The man-of-the-cloth of course was Rev. Owen Sanderson of Hamden's recently organized Christ Lutheran Church. This was "the Rev's" first encounter with the Hamden Fire Department, which would eventually lead to a very long and meaningful relationship with the department and its members of all faiths that endures to this day.
Residents of the Wintergreen Avenue area, fed up with the state's inaction regarding guard rails along the parkway's "Death Strip," met the weekend following the tragedy. They wrote letters to press federal, state and local officials to use funds previously allocated for Wintergreen Avenue parkway on-off ramps to pay for the guard rails. The Wintergreen Avenue on-off ramps never happened - but the guard rails did.
The New Haven Register, Tuesday, May 17, 1966
The Barn Door Gets Locked (Finally)
After eight fatal accidents in less than three years and many pleas by Hamden residents of the Wintergren Avenue neighborhood, the state finally came though with guard rails.
New Haven Register, May 18, 1966
Parkway photo from "Route 15: The Road to Hartford" by Larry Larned (Arcadia Printing, 2002) - CLICK to enlarge
Within a week following the May 13th Hamden crash, Governor Dempsey ordered the installation of guard rails along the parkway median through the Town of Hamden. By the end of the decade, guard rails had been erected along all medians of Connecticut's controlled access highways.
The above 1950's photo, looking south from the West Rock Tunnel, shows just how vulnerable oncoming cars were to head-on collisions before median guard rails were finally erected.
Hamden High Fire in Nursery Area Extinguished Quickly
Orderly Evacuation - One Minor Injury
Friday, May 13 - The Hamden Fire Department responded to a fire alarm at Hamden High School at 7:41 this morning. While en-route, responding units received an update through Central Communications that the Hamden Police Department Resource Officer [SRO] assigned to the school reported an active fire in the first floor nursery-daycare room in the south end of the building.
The Hamden High School administration and staff had already started an orderly evacuation of all students, assisted by both HHS security and Hamden Police Officers. No students were injured.
The evacuation was taking place as the first HFD apparatus arrived on scene. The entire student body was relocated to the football stadium away from fire department activity. A teacher attempting to open a heavy window to clear smoke during the evacuation received a hand injury, but refused ambulance transport.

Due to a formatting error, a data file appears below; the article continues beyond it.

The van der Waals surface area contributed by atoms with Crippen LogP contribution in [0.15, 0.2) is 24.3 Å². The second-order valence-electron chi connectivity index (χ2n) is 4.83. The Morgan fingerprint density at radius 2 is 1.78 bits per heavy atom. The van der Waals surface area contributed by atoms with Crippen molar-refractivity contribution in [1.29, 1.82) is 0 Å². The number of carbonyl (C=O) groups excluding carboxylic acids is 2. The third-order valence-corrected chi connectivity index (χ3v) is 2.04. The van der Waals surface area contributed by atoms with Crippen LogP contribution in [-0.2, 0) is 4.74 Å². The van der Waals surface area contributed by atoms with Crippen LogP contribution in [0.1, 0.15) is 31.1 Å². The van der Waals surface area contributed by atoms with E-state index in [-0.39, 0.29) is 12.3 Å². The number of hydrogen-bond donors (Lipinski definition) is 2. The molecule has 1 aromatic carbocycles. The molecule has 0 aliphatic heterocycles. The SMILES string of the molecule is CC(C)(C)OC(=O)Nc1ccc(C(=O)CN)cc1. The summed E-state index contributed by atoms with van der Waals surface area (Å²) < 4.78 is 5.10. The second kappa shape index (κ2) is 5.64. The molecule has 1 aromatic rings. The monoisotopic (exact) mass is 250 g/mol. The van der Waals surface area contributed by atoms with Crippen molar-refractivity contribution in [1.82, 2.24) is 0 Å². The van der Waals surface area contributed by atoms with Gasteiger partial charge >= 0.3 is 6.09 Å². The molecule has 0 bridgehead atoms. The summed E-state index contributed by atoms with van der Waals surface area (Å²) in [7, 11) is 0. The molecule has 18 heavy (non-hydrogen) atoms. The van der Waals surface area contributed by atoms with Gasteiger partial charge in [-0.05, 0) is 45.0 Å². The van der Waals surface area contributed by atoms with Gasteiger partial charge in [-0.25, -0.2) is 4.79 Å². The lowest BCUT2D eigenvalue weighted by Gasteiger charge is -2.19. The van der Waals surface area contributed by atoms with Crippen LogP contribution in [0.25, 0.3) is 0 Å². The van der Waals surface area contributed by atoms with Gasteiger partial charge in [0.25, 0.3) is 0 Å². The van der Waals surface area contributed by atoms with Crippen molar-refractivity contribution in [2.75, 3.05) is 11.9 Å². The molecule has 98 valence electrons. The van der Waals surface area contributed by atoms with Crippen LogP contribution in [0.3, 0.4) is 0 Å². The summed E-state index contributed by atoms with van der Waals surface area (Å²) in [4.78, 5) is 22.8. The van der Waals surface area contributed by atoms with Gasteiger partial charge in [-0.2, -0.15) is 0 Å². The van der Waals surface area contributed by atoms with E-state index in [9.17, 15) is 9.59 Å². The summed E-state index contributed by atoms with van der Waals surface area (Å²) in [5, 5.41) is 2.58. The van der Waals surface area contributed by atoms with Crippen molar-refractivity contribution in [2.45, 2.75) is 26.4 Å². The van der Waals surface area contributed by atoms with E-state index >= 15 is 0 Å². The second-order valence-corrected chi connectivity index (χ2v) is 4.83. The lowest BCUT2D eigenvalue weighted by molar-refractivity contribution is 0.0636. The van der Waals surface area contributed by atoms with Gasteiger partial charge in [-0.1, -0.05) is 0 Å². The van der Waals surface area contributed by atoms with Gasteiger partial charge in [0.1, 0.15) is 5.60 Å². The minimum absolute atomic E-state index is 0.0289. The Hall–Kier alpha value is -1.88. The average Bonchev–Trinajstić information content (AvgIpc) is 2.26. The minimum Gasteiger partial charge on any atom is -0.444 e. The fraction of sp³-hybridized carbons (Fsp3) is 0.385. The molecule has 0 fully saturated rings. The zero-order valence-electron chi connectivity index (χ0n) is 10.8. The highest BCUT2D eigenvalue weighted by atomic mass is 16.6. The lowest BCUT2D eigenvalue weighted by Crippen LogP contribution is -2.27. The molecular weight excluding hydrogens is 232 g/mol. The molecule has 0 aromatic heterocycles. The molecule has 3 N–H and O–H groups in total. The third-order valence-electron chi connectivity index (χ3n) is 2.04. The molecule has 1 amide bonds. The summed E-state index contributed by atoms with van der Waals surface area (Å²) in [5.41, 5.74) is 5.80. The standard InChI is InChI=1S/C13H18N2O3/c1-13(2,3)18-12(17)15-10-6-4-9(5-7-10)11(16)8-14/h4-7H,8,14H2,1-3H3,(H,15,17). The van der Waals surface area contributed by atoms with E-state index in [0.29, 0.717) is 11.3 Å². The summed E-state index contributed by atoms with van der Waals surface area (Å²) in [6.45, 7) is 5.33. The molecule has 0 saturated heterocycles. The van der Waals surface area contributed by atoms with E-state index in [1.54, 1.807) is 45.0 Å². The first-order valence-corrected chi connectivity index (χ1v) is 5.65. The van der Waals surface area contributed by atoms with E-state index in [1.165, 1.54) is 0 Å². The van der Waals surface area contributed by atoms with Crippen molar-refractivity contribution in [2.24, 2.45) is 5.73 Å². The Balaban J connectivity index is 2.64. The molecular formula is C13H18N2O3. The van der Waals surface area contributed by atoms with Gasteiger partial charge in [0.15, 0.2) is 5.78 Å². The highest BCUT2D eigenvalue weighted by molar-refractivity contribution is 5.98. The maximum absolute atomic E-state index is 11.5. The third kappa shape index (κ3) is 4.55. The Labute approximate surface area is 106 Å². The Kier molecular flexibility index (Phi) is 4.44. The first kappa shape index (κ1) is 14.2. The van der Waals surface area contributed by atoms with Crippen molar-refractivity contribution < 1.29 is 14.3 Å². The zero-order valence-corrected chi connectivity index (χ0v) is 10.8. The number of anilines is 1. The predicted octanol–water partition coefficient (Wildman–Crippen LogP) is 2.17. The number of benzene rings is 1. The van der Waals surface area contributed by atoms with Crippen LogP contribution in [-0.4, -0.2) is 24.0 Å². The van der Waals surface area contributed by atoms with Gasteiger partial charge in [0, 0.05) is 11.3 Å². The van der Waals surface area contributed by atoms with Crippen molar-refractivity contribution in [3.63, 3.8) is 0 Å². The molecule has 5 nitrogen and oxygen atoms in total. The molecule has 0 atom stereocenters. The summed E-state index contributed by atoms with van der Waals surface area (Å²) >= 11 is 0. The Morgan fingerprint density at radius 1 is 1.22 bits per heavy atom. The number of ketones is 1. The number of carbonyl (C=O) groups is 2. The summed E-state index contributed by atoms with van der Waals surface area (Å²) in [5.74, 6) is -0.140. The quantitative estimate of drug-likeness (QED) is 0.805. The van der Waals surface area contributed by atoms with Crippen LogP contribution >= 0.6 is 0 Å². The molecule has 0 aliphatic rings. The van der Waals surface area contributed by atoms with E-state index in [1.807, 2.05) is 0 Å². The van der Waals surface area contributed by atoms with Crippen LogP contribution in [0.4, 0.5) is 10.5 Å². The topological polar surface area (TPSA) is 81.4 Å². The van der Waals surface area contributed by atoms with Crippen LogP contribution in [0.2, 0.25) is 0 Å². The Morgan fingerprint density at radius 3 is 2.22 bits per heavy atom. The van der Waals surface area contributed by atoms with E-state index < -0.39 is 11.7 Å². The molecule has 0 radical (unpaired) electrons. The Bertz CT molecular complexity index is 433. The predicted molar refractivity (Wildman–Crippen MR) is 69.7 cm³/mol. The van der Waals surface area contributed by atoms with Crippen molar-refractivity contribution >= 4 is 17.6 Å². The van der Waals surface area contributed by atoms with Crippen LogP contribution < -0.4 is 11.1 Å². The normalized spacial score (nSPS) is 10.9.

The HFD arrived at 7:46 and found a fire being held in check by an activated sprinkler head in the nursery. At 7:53 the fire was declared under control with limited extension. Water damage from the activated sprinkler and fire department suppression was limited only to the room of origin and the adjacent hallway.
The structure was ventilated to remove smoke and other products of combustion. HFD personnel metered the entire school to ensure the safety of the atmosphere. The school was released back to the HHS administration at 8:55 and students were allowed back to class.
[The website thanks the Fire Chief's Office and Dep. Chief Gary Merwede for providingthis articleand photo.)
Photo from The New Haven Register (We used to have the glossy)
May 15, 1973
With the retirement of Deputy Chief James Strain, three veteran department members received promotions following competitive civil service exams. Pictured here in the town hall office of Town Clerk Thomas Raccio are Deputy Chief Joe McDermott, Captain Jack Laffin and Lieutenant Walter Macdowall. To the right of Macdowall are Chief V. Paul Leddy and Mr. Raccio.
Dep. Chief McDermott replaced Strain as commander of Platoon 2. Captain Laffin replaced McDermott on Platoon 4 and Lieut. Macdowall replaced Laffin on Platoon 3.
Dep. Chief McDermott retired in September 1991 following 38 years of service. Captain Laffin was promoted again in 1984 to be shift commander of Platoon 1. He retired on January 1, 1990, having served in six different decades.
Lieut. Macdowall went on to become the department's first EMS Officer. In 1984 he was appointed the department's first modern day Assistant Chief. He retired with 26 years of service in November 1991 to accept the position of Fire Chief in LaGrange, Illinois.